DOLLHOUSE MUSEUM This is the largest museum of its kind in Europe. It displays over 6,000 exhibits. The teddy bear collection is unique the world over in terms of variety and quality.

SPALENTOR also known as the “Gate of Spalen” is the central element of the once grand city wall. Constructed in 1356 to protect Basel from natural calamities, the present gate was one of six around a wall that was demolished in the 19th century.

Today we have spent much time absorbed in HISTORY so from here we are driving back to Zurich for some frivolity (I THINK)!              Erika will take over the reporting now as we enjoy the ZURICH STREET FOOD FESTIVAL.



TODAY WE WILL  DRIVE FROM ZURICH TO BASEL but first we will go to Augusta Raurica – we are having a HISTORY DAY…….

AUGUSTA RAURICA is a Roman archaeological site and an open-air Museum located on the south bank of the Rhine river about 20 km east of Basel near the villages of August and Kaiseraugst. It is the site of the oldest known Roman colony on the Rhine. It was founded by Lucius Munatius Plancus around 44 BC in the vicinity of a local Gallic tribe, the Rauraci, relatives of the Helvetii.

Successful colonisation of the site had to wait for Augustus’ conquest of the central Alps around 15 BC. The oldest find to date at Augusta Raurica has been dated to 6 BC. By the 2nd century AD, Augusta Raurica was a prosperous commercial trading centre.

The city possessed the typical amenities of a Roman city, an emphitheatre, a main forum, several smaller forums, an aqueduct, a variety of temples, several public baths and the largest Roman Theatre north of the Alps, with 8,000 to 10,000 seats.

In 250 AD, a powerful earthquake damaged a large part of the city. Shortly after, around 260 AD, the city was destroyed. After division, the western portion was given to Basel which became a canton of Switzerland in 1501.

Many of the Roman buildings have been discovered and conserved through excavations – most are open to the public.

There is so much to look at and read about in this place. I have just chosen a few aspects to share –


This is the first highlight of Augusta Raurica. It is openly accessible in front of the Museum:  the largest bronze model of a Roman town ever made! Spread over 13 m2 and weighing 1.2 metric tons it gives visitors (including me) an unexpected impression of the size and grandeur of the former metropolis. It was there for me to see, and touch, temples, theatres, tradesmen’s quarters etc. – all associated with the Romans and what they were famous for.


At the animal park we saw species that were popular in Roman times.Systematic measurements carried out on excavated animal bones show that the size of farm animals increased during the Roman period in what is now Switzerland. This was due to changes in the selection of breeding animals, possibly supported by optimised feeding and animal husbandry. The animals in the park are all similar to how the Roman animals on the surrounding farms would have looked.


Near the parish church in Kaiseraugst which today is one of the town’s landmarks, you can trace 1600 years of Christian history in a very small space. Excavations carried out at the present-day parish church of St.Gallus showed that a church was built in this location between AD 360 and 400. Parts of it rested on the foundations of earlier Roman buildings. With a nave of 18 by 10 m the church was quite large for its time.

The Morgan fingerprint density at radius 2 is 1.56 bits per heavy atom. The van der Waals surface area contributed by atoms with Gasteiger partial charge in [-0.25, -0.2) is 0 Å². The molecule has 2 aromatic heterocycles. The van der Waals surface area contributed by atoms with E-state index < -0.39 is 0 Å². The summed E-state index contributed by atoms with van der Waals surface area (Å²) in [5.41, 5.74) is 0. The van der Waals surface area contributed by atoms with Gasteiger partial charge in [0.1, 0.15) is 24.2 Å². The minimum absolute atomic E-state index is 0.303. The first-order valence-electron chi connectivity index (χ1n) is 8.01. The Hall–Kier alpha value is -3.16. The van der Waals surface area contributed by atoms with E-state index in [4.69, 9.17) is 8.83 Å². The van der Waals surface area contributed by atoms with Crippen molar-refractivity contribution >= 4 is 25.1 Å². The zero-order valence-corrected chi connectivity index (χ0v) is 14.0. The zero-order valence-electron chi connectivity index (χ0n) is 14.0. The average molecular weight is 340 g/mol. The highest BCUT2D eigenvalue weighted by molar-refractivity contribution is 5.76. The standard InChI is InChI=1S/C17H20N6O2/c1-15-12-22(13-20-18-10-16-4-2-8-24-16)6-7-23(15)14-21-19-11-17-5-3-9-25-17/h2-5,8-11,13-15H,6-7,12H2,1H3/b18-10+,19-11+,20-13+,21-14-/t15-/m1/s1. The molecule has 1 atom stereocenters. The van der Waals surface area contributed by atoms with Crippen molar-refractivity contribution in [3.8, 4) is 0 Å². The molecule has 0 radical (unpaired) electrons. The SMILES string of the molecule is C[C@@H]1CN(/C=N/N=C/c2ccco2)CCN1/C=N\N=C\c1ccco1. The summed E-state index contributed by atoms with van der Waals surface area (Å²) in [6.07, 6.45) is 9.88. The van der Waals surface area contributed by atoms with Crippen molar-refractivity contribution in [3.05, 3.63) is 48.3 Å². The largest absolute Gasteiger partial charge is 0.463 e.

The temple on Schonbuhl hill stood out above the town and was visible from afar. In order to build the impressive complex the hill had been expanded by adding retaining walls and embankments to form a large rectangular terrace.

The Bakery interior has four buttresses which were linked by arched masonry, thus forming three chambers. The rooms were probably used as shops with storage space on the upper floor. The enormous weight of the temple hill had to be supported by adding another massive buttress. It is located to the right beside the bakery.


In Roman times the amphitheatre was a place of horror. Up to 13,000 spectators gathered here to watch gory entertainment which included animal hunts, gladiatorial combat and executions. Built around AD 170, it was constructed in a way that the spectators could get in and out quickly. The eastern entrance, the “gate of death”, was used to carry dead gladiators out of the arena . Today, this is where there are tables ready for you to have a picnic, but we thought it would be more appealing to choose a nice Restaurant when we arrived in Basel.

It has been quite a challenge to give readers a little information about Augusta Raurica as there is so much to see and do. My reporting is just a very small sample of the many things to be learned about the historical significance of this place. A MOST ENJOYABLE EXPERIENCE FOR ALL AGES.  We are now driving to Basel and I will report on the rest of our day in POST (38)


My days in Switzerland are flying by so we have to make the most of the time left. Today’s adventure is taking us first to Engelberg (Angel Mountain). This is an alpine town in central Switzerland. Since its founding in 1120 AD the Benedictine Monastery of Engelberg has greatly influenced the history of this little town. Today’s existing structure was rebuilt between 1735 and 1740.The core of the convent’s activities are both intellectual and artistic. Students from all over the world attend the boarding school.